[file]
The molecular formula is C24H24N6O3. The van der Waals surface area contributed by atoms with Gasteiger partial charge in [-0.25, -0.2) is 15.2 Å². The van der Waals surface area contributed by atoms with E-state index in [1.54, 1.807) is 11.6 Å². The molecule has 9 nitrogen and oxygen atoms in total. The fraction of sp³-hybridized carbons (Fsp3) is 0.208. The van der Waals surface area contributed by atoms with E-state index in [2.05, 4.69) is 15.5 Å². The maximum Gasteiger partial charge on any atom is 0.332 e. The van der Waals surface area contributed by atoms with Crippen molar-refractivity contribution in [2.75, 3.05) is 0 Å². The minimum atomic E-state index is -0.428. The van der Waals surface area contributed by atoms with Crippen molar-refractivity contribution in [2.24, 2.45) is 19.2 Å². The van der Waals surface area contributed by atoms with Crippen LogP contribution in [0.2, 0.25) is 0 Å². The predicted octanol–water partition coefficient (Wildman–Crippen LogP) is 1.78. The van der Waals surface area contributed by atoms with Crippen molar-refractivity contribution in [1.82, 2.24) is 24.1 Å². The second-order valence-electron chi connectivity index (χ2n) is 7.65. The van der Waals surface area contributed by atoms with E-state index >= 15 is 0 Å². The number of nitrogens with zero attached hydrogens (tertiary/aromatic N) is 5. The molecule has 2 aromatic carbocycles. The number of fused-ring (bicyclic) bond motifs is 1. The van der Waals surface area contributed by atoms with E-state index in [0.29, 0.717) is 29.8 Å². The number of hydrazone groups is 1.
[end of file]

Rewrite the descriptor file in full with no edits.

The molecular formula is C24H24N6O3. The van der Waals surface area contributed by atoms with Gasteiger partial charge in [-0.25, -0.2) is 15.2 Å². The van der Waals surface area contributed by atoms with E-state index in [1.54, 1.807) is 11.6 Å². The molecule has 9 nitrogen and oxygen atoms in total. The fraction of sp³-hybridized carbons (Fsp3) is 0.208. The van der Waals surface area contributed by atoms with E-state index in [2.05, 4.69) is 15.5 Å². The maximum Gasteiger partial charge on any atom is 0.332 e. The van der Waals surface area contributed by atoms with Crippen molar-refractivity contribution in [2.75, 3.05) is 0 Å². The minimum atomic E-state index is -0.428. The van der Waals surface area contributed by atoms with Crippen molar-refractivity contribution in [2.24, 2.45) is 19.2 Å². The van der Waals surface area contributed by atoms with Crippen LogP contribution in [0.2, 0.25) is 0 Å². The predicted octanol–water partition coefficient (Wildman–Crippen LogP) is 1.78. The van der Waals surface area contributed by atoms with Crippen molar-refractivity contribution in [1.82, 2.24) is 24.1 Å². The second-order valence-electron chi connectivity index (χ2n) is 7.65. The van der Waals surface area contributed by atoms with E-state index >= 15 is 0 Å². The number of nitrogens with zero attached hydrogens (tertiary/aromatic N) is 5. The molecule has 2 aromatic carbocycles. The number of fused-ring (bicyclic) bond motifs is 1. The van der Waals surface area contributed by atoms with E-state index in [0.29, 0.717) is 29.8 Å². The number of hydrazone groups is 1.